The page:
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However, this influence was not towards a deep approach: instead it seemed to result in a rather extreme form of surface learning. The results on both the immediate and delayed retention measurements (which were quantitative measures of knowledge in this case) showed that the control group, which had not been exposed to any attempts at influencing approach, performed significantly better (see Table 3.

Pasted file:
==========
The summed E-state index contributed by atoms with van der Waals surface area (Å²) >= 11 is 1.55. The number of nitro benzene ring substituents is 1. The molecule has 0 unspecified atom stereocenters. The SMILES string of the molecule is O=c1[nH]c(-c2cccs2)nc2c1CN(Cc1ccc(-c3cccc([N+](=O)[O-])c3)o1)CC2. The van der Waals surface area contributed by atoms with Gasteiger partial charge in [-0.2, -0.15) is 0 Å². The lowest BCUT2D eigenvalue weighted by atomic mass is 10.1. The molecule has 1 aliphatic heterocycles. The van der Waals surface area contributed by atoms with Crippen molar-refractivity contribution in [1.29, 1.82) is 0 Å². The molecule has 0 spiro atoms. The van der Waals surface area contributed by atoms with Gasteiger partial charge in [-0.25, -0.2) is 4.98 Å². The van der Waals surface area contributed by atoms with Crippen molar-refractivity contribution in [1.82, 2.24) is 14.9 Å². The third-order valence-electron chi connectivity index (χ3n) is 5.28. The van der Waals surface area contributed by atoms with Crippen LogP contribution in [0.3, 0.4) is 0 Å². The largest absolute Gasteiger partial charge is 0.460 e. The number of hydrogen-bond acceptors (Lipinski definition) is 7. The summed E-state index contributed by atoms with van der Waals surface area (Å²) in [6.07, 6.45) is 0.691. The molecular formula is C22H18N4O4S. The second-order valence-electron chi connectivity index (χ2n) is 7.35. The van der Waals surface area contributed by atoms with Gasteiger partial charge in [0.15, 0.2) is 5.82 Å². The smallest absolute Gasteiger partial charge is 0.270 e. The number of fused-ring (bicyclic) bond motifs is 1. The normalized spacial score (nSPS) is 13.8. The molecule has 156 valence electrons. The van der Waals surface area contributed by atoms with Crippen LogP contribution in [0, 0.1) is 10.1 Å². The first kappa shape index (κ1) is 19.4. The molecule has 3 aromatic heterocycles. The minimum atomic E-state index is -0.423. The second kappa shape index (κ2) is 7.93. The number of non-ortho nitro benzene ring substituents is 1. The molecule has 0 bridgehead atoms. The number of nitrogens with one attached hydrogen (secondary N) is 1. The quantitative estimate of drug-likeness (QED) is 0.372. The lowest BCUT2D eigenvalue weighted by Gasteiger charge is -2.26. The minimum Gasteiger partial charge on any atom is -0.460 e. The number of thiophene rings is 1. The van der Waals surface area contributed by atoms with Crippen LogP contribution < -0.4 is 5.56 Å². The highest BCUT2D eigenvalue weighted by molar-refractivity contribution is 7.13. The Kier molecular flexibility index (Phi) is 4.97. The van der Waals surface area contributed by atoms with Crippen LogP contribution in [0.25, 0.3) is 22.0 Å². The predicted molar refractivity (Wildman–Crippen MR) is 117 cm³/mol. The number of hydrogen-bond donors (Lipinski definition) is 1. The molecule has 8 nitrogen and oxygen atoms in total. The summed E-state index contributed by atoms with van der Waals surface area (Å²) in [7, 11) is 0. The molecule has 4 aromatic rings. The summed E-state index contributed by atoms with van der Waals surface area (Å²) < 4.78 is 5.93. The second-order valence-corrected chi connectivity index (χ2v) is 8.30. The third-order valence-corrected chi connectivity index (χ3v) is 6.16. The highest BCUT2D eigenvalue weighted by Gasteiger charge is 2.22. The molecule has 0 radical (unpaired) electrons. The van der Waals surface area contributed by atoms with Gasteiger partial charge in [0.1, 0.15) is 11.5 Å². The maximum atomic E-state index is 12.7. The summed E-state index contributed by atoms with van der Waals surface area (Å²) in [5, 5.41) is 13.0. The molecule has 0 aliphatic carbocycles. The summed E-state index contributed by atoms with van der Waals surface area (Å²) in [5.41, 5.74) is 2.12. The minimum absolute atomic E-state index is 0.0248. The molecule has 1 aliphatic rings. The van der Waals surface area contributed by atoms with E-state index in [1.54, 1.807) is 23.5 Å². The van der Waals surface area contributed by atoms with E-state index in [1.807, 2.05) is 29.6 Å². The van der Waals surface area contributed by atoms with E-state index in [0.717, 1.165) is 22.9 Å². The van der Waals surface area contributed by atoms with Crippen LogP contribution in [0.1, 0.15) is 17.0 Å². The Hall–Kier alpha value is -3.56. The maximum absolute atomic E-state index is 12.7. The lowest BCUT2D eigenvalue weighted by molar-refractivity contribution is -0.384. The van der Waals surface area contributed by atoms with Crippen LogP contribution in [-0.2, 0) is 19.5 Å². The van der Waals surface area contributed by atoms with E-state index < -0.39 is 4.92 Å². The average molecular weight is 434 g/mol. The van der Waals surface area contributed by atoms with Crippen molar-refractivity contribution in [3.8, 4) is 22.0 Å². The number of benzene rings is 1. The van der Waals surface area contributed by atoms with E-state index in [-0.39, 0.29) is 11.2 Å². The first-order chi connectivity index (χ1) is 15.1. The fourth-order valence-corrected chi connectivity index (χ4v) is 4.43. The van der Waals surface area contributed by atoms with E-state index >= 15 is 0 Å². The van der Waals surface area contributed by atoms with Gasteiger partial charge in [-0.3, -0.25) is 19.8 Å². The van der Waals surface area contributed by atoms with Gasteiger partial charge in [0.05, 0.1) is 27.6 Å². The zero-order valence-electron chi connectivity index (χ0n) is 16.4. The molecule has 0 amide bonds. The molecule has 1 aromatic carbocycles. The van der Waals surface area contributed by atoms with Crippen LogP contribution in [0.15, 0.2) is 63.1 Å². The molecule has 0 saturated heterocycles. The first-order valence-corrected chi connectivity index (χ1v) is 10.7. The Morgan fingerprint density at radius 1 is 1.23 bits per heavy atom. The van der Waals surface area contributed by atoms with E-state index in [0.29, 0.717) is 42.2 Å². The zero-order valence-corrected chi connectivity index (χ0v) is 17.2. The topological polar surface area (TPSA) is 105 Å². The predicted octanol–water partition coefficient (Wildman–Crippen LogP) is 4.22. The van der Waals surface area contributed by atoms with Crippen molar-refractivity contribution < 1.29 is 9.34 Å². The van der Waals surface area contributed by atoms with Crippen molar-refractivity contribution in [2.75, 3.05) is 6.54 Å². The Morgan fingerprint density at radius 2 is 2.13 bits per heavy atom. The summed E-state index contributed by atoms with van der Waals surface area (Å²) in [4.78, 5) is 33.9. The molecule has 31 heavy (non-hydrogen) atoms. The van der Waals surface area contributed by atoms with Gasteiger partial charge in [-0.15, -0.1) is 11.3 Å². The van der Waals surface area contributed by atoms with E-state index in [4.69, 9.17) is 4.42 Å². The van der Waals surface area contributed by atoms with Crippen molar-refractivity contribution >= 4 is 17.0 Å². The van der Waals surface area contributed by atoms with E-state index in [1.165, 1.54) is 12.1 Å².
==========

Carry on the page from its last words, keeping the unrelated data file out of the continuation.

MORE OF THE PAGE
The explanation, in our view, reveals a fundamental aspect of how students adapt themselves to the demands they are exposed to. What happened was that the participants invented a way of answering the interspersed questions without engaging in the kind of learning that is characteristic of a deep approach. The technique they used was simply to read the text in such a way that they were able to mention (c. Sal jo, 1975) the contents of various parts of each section in a rather superficial way. Thus, the task is transformed into a rather trivial and mechanical kind of learning, lacking the reflective elements found to signify a deep approach. What allowed the participants to transform the learning in this way, was obviously the predictability of the task. They knew that they would have to answer questions of this particular essay marking service kind, and this allowed them to go through the text in a way which would make it possible to comply with the demands (i. The questions which were intended as means of helping the students to adopt a help on essays deep approach, instead became the objective towards which the learning was geared. In this transformation, the attempts to deal with them in an expedient way became detrimental to learning. The result was in reality the reverse of the original intention when setting up the experiment. The factor varying between the two groups was the nature of the questions that the groups were asked after reading each of several chapters from an education text-book. One set of questions was designed to require a rather precise recollection of what was said in the text. The questions focused on were, for example, enumerations and listings of causes and consequences of certain events, factual information such as names, percentages, terminol- ogy, and so on. The idea behind this was, of course, to see if the participants would adopt a surface approach to meet the demands they APPROACHES TO LEARNING 49 could predict they would have to face after reading each successive chapter. In the second group, the questions were directed towards the major lines of reasoning. The demand for remembering exact information essay marking service of the kind mentioned above was much lower, and instead the participants had to give evidence that they had understood how the conclusions followed from the developing argument, and they also had to provide judgements as to whether the reasoning seemed consistent and correct. In addition, they also had to recall the text and give a short summary of its main points. After reading a final chapter, both groups were exposed to both kinds of questions and they were also required to recall the text and summarize it in a few sentences. The outcome here thus served as the major dependent variable of the study. The results show that a clear majority of the participants reported that they attempted to adapt their learning to the demands implicit in the questions given after each successive chapter.